More generally, methods assessing effects of delay first have progressively gained preference over those starting with causes of delay. The prevalence of the time impact analysis to conduct retrospective delay analysis has declined in popularity in recent years. The impacted as-planned and collapsed as-built analysis techniques have also been less employed in recent years.

The revision of the SCL protocol has most certainly played an important role in this transition, but its reach and influence are less noticeable in the Americas.

[1] Society of Construction Law – “Delay & Disruption Protocol” (2017, 2nd edition), para. 4-2 to 4-12

[2] E.g., Livengood John – “Retrospective TIAs: Time to Lay Them to Rest” (2008, AACE International Annual Meeting); Robert M. D’Onofrio – “Ranking AACE International’s Forensic Schedule Analysis Methodologies” Cost Engineering Magazine (July/August 2015, AACE International)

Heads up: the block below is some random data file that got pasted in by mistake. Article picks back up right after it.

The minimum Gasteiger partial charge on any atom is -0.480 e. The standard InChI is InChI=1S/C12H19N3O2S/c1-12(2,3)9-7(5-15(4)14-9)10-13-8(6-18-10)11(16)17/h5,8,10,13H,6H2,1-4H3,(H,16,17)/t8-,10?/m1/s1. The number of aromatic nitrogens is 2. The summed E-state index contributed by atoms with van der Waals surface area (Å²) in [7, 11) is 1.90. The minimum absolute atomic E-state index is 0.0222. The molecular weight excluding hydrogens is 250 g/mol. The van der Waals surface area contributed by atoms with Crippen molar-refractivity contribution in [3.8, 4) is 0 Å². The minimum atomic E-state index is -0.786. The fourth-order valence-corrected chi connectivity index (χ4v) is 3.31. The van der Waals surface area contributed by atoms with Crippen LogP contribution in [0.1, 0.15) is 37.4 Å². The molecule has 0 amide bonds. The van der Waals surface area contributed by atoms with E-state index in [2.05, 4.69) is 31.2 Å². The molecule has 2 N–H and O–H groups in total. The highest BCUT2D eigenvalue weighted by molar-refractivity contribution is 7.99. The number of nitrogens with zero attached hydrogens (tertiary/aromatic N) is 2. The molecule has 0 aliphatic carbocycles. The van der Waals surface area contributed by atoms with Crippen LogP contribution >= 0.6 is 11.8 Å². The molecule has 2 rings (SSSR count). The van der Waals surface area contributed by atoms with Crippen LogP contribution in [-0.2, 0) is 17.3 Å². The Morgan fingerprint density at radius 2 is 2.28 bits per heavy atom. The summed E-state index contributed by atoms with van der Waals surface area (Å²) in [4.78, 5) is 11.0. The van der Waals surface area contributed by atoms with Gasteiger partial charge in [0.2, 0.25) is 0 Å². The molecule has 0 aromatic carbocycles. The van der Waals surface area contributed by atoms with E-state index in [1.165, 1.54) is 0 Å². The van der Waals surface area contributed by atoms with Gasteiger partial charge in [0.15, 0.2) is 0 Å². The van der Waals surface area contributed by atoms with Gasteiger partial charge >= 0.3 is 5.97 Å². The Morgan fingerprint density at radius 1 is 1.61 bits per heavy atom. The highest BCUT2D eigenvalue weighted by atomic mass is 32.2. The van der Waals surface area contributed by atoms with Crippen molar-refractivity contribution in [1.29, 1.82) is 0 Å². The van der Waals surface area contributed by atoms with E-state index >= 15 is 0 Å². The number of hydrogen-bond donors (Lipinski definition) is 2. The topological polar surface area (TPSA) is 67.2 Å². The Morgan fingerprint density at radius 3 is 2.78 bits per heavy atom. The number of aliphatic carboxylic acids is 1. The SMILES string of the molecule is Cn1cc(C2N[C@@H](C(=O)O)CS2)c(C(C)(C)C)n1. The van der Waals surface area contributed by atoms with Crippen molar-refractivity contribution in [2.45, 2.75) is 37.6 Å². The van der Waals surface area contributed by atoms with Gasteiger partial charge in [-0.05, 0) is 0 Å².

[3] Society of Construction Law – “Delay & Disruption Protocol” (2002, 1st edition), para 3.2.11

[4] Society of Construction Law – “Delay & Disruption Protocol” (2015, RIDER 1), para 14-15

[5] Figure 4, supra.

[6] Battrick et al. – “Bringing Order To The Delay Melee: Understanding the SCL Delay & Disruption Protocol and AACE RP 29R-03” (2018, SCL North America), p3, para 1

About the author

François Michaud has over 10 years of experience in the construction and engineering industry. He specialises in CPM scheduling and delay analysis, disruption analysis, and claims management. Additionally, François has a thorough experience in eDiscovery and document management systems. François advises clients on issues revolving around prolongation, loss of productivity, acceleration, and other time and cost-related matters. His experience includes the preparation, negotiation, and settlement of claims in nuclear, oil and gas, infrastructure, and technologies sectors.  

This publication presents the views, thoughts or opinions of the author and not necessarily those of HKA. Whilst we take every care to ensure the accuracy of this information at the time of publication, the content is not intended to deal with all aspects of the subject referred to, should not be relied upon and does not constitute advice of any kind. This publication is protected by copyright © 2022 HKA Global Ltd.